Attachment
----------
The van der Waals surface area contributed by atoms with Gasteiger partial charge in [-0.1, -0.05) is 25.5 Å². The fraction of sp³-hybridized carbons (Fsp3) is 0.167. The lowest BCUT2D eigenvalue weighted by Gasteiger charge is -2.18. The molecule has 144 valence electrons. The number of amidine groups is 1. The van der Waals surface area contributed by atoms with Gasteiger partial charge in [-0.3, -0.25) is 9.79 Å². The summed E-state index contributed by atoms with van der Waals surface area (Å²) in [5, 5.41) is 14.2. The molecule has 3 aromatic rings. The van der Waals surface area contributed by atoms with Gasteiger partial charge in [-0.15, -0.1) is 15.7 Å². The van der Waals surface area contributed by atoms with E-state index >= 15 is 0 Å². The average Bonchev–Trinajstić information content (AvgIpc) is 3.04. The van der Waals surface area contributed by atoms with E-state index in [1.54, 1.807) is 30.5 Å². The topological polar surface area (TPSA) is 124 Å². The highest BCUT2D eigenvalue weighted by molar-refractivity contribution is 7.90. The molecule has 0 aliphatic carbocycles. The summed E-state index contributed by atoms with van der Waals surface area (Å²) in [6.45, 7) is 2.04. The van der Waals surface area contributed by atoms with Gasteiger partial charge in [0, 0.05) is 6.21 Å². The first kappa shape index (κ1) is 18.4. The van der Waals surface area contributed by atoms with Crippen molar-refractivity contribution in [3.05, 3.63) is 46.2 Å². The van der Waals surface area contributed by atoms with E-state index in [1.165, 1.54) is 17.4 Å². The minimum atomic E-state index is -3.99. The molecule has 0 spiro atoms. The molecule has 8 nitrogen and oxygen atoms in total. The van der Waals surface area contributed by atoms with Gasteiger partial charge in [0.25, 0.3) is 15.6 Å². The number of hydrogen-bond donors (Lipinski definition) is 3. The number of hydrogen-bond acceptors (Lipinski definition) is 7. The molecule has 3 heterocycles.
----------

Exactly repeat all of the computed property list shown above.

The van der Waals surface area contributed by atoms with Gasteiger partial charge in [-0.1, -0.05) is 25.5 Å². The fraction of sp³-hybridized carbons (Fsp3) is 0.167. The lowest BCUT2D eigenvalue weighted by Gasteiger charge is -2.18. The molecule has 144 valence electrons. The number of amidine groups is 1. The van der Waals surface area contributed by atoms with Gasteiger partial charge in [-0.3, -0.25) is 9.79 Å². The summed E-state index contributed by atoms with van der Waals surface area (Å²) in [5, 5.41) is 14.2. The molecule has 3 aromatic rings. The van der Waals surface area contributed by atoms with Gasteiger partial charge in [-0.15, -0.1) is 15.7 Å². The van der Waals surface area contributed by atoms with E-state index >= 15 is 0 Å². The average Bonchev–Trinajstić information content (AvgIpc) is 3.04. The van der Waals surface area contributed by atoms with E-state index in [1.54, 1.807) is 30.5 Å². The topological polar surface area (TPSA) is 124 Å². The highest BCUT2D eigenvalue weighted by molar-refractivity contribution is 7.90. The molecule has 0 aliphatic carbocycles. The summed E-state index contributed by atoms with van der Waals surface area (Å²) in [6.45, 7) is 2.04. The van der Waals surface area contributed by atoms with Gasteiger partial charge in [0, 0.05) is 6.21 Å². The first kappa shape index (κ1) is 18.4. The van der Waals surface area contributed by atoms with Crippen molar-refractivity contribution in [3.05, 3.63) is 46.2 Å². The van der Waals surface area contributed by atoms with E-state index in [1.165, 1.54) is 17.4 Å². The minimum atomic E-state index is -3.99. The molecule has 0 spiro atoms. The molecule has 8 nitrogen and oxygen atoms in total. The van der Waals surface area contributed by atoms with Gasteiger partial charge in [0.25, 0.3) is 15.6 Å². The number of hydrogen-bond donors (Lipinski definition) is 3. The number of hydrogen-bond acceptors (Lipinski definition) is 7. The molecule has 3 heterocycles.